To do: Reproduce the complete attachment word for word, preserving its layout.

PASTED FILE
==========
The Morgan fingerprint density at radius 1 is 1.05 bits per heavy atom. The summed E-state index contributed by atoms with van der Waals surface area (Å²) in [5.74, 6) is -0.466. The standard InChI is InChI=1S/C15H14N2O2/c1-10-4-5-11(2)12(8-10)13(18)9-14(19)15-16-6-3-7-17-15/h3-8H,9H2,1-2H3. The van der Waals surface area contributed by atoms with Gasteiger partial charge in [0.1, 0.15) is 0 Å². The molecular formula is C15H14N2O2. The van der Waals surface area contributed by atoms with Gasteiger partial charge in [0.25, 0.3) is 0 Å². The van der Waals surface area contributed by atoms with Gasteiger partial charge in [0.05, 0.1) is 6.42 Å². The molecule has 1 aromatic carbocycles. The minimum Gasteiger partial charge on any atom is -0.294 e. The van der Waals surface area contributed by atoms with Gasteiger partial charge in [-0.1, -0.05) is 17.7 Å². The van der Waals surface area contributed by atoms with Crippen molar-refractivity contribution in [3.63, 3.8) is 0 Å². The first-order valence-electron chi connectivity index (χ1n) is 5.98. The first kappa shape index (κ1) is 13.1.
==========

The Morgan fingerprint density at radius 1 is 1.05 bits per heavy atom. The summed E-state index contributed by atoms with van der Waals surface area (Å²) in [5.74, 6) is -0.466. The standard InChI is InChI=1S/C15H14N2O2/c1-10-4-5-11(2)12(8-10)13(18)9-14(19)15-16-6-3-7-17-15/h3-8H,9H2,1-2H3. The van der Waals surface area contributed by atoms with Gasteiger partial charge in [0.1, 0.15) is 0 Å². The molecular formula is C15H14N2O2. The van der Waals surface area contributed by atoms with Gasteiger partial charge in [0.25, 0.3) is 0 Å². The van der Waals surface area contributed by atoms with Gasteiger partial charge in [0.05, 0.1) is 6.42 Å². The molecule has 1 aromatic carbocycles. The minimum Gasteiger partial charge on any atom is -0.294 e. The van der Waals surface area contributed by atoms with Gasteiger partial charge in [-0.1, -0.05) is 17.7 Å². The van der Waals surface area contributed by atoms with Crippen molar-refractivity contribution in [3.63, 3.8) is 0 Å². The first-order valence-electron chi connectivity index (χ1n) is 5.98. The first kappa shape index (κ1) is 13.1.